This had the potential to be a good book, but never quite made it beyond mediocre. A few quotations from the earlier (1811 - 1812) New Madrid quakes might have added to the interest, the constant flood of them merely made for tedious reading. I soon found myself passing over them to get to the main storyline. There, unfortunately, I became annoyed. Although this was fiction, the author brought in historical facts - then got many of those facts wrong. His first mistakes came in the magnitudes he attributed to the earlier quakes along the faultlines used in the story - then became glaringly inaccurate when he faulted the U.S. government for its failures in handling religious cults. He referred to failures such as 'Ruby Ridge' and 'Jonestown.' Perhaps he would write this off as the thoughts of the young hero, and absolve himself from the misrepresented facts by implying that the fictional character simply wasn't aware of the true facts, but that would not work for me. If the author intends to continue to write books he should take the trouble to research his books far more thoroughly than he did this one. If fact is to be mixed with fiction, the facts should be correct. The book was also at least twice as long as it needed to be.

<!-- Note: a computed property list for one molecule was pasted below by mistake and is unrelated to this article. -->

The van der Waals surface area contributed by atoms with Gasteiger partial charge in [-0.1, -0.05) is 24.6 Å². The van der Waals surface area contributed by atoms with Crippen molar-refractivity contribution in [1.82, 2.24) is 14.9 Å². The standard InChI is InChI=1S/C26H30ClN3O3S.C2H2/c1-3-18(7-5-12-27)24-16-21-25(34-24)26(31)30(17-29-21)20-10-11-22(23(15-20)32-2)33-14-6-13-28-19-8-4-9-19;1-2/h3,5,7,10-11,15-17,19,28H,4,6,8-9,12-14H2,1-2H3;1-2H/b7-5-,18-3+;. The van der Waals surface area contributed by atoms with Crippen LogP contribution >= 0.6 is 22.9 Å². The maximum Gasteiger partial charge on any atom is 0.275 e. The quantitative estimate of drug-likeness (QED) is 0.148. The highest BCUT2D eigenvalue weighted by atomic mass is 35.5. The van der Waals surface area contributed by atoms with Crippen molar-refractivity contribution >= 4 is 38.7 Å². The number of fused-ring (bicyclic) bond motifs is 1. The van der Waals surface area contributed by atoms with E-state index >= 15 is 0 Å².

Guest More than 1 year ago
This book was geologically accurate. Very plausible. Characters were believeable and well rounded. Enjoyed the book very much.
usnmm2 on LibraryThing More than 1 year ago
At 900 plus pages was a long read but not a bad book if you like the mass disaster type of story. Takes about 200 pages to get all the charactors in place but worth the time.The basic story is a massive earthquake that hits the mid-west along the new Madrid fault which runsthrough the Mississippi Valley (The last one happened about 150+ years ago and changed the landscape). It does give a good picture of what would happen if it were to happen today, in our modern cities, farms, Levi systems etc. Plus populations in the millions rather than a few 100 thousand that lived on the frontier. The author does manage to keep you interested ang feel for the charactors